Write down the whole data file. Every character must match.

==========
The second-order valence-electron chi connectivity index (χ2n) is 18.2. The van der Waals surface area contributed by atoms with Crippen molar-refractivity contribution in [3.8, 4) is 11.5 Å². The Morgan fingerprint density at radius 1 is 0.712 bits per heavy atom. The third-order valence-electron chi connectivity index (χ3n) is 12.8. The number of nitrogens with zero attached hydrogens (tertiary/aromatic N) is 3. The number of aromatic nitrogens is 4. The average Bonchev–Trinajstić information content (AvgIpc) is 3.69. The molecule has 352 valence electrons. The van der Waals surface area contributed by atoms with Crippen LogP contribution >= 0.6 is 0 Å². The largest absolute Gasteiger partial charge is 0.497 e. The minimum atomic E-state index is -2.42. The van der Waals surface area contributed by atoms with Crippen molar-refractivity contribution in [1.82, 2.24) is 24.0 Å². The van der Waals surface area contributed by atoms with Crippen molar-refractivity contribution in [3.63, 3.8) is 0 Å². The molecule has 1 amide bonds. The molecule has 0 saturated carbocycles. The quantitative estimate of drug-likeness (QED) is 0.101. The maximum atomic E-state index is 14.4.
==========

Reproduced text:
The second-order valence-electron chi connectivity index (χ2n) is 18.2. The van der Waals surface area contributed by atoms with Crippen molar-refractivity contribution in [3.8, 4) is 11.5 Å². The Morgan fingerprint density at radius 1 is 0.712 bits per heavy atom. The third-order valence-electron chi connectivity index (χ3n) is 12.8. The number of nitrogens with zero attached hydrogens (tertiary/aromatic N) is 3. The number of aromatic nitrogens is 4. The average Bonchev–Trinajstić information content (AvgIpc) is 3.69. The molecule has 352 valence electrons. The van der Waals surface area contributed by atoms with Crippen LogP contribution >= 0.6 is 0 Å². The largest absolute Gasteiger partial charge is 0.497 e. The minimum atomic E-state index is -2.42. The van der Waals surface area contributed by atoms with Crippen molar-refractivity contribution in [1.82, 2.24) is 24.0 Å². The van der Waals surface area contributed by atoms with Crippen molar-refractivity contribution in [3.63, 3.8) is 0 Å². The molecule has 1 amide bonds. The molecule has 0 saturated carbocycles. The quantitative estimate of drug-likeness (QED) is 0.101. The maximum atomic E-state index is 14.4.